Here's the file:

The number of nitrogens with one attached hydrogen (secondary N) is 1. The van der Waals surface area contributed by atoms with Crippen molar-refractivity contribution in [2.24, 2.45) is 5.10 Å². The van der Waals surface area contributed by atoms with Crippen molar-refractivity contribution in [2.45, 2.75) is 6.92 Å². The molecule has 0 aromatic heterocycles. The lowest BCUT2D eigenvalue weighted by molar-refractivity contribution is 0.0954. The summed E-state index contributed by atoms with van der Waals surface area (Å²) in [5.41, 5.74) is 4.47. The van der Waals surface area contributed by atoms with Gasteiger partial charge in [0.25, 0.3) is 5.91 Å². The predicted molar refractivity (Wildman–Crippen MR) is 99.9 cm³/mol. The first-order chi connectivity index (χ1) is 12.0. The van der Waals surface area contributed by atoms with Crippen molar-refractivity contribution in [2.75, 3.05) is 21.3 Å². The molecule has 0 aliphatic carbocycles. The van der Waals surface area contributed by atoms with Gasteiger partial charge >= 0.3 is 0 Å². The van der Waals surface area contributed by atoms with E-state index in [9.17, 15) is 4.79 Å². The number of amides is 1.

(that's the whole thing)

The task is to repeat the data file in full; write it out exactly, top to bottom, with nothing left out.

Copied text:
The number of nitrogens with one attached hydrogen (secondary N) is 1. The van der Waals surface area contributed by atoms with Crippen molar-refractivity contribution in [2.24, 2.45) is 5.10 Å². The van der Waals surface area contributed by atoms with Crippen molar-refractivity contribution in [2.45, 2.75) is 6.92 Å². The molecule has 0 aromatic heterocycles. The lowest BCUT2D eigenvalue weighted by molar-refractivity contribution is 0.0954. The summed E-state index contributed by atoms with van der Waals surface area (Å²) in [5.41, 5.74) is 4.47. The van der Waals surface area contributed by atoms with Gasteiger partial charge in [0.25, 0.3) is 5.91 Å². The predicted molar refractivity (Wildman–Crippen MR) is 99.9 cm³/mol. The first-order chi connectivity index (χ1) is 12.0. The van der Waals surface area contributed by atoms with Crippen molar-refractivity contribution in [2.75, 3.05) is 21.3 Å². The molecule has 0 aliphatic carbocycles. The van der Waals surface area contributed by atoms with Gasteiger partial charge >= 0.3 is 0 Å². The van der Waals surface area contributed by atoms with E-state index in [9.17, 15) is 4.79 Å². The number of amides is 1.